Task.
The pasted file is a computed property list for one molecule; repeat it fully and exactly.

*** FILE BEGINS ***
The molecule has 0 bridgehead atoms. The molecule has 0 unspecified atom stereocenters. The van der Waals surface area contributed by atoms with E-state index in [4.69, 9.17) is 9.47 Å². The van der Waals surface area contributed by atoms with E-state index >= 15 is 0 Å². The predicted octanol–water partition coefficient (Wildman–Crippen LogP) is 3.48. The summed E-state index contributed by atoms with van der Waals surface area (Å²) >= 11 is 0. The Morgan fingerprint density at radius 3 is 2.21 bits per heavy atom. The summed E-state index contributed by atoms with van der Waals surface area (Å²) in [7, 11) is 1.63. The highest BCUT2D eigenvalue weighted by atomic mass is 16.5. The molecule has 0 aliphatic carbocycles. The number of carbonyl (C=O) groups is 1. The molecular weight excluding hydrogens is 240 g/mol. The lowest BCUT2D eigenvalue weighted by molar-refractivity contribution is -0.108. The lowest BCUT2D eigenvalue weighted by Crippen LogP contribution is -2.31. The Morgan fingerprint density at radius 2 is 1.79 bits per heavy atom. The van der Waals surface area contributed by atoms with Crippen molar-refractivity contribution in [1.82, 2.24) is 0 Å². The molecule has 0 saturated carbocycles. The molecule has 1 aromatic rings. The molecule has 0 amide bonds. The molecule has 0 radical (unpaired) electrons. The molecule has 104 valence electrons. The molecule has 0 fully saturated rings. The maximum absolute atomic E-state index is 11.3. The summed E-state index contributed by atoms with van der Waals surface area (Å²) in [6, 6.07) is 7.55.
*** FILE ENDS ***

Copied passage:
The molecule has 0 bridgehead atoms. The molecule has 0 unspecified atom stereocenters. The van der Waals surface area contributed by atoms with E-state index in [4.69, 9.17) is 9.47 Å². The van der Waals surface area contributed by atoms with E-state index >= 15 is 0 Å². The predicted octanol–water partition coefficient (Wildman–Crippen LogP) is 3.48. The summed E-state index contributed by atoms with van der Waals surface area (Å²) >= 11 is 0. The Morgan fingerprint density at radius 3 is 2.21 bits per heavy atom. The summed E-state index contributed by atoms with van der Waals surface area (Å²) in [7, 11) is 1.63. The highest BCUT2D eigenvalue weighted by atomic mass is 16.5. The molecule has 0 aliphatic carbocycles. The number of carbonyl (C=O) groups is 1. The molecular weight excluding hydrogens is 240 g/mol. The lowest BCUT2D eigenvalue weighted by molar-refractivity contribution is -0.108. The lowest BCUT2D eigenvalue weighted by Crippen LogP contribution is -2.31. The Morgan fingerprint density at radius 2 is 1.79 bits per heavy atom. The van der Waals surface area contributed by atoms with Crippen molar-refractivity contribution in [1.82, 2.24) is 0 Å². The molecule has 0 saturated carbocycles. The molecule has 1 aromatic rings. The molecule has 0 amide bonds. The molecule has 0 radical (unpaired) electrons. The molecule has 104 valence electrons. The molecule has 0 fully saturated rings. The maximum absolute atomic E-state index is 11.3. The summed E-state index contributed by atoms with van der Waals surface area (Å²) in [6, 6.07) is 7.55.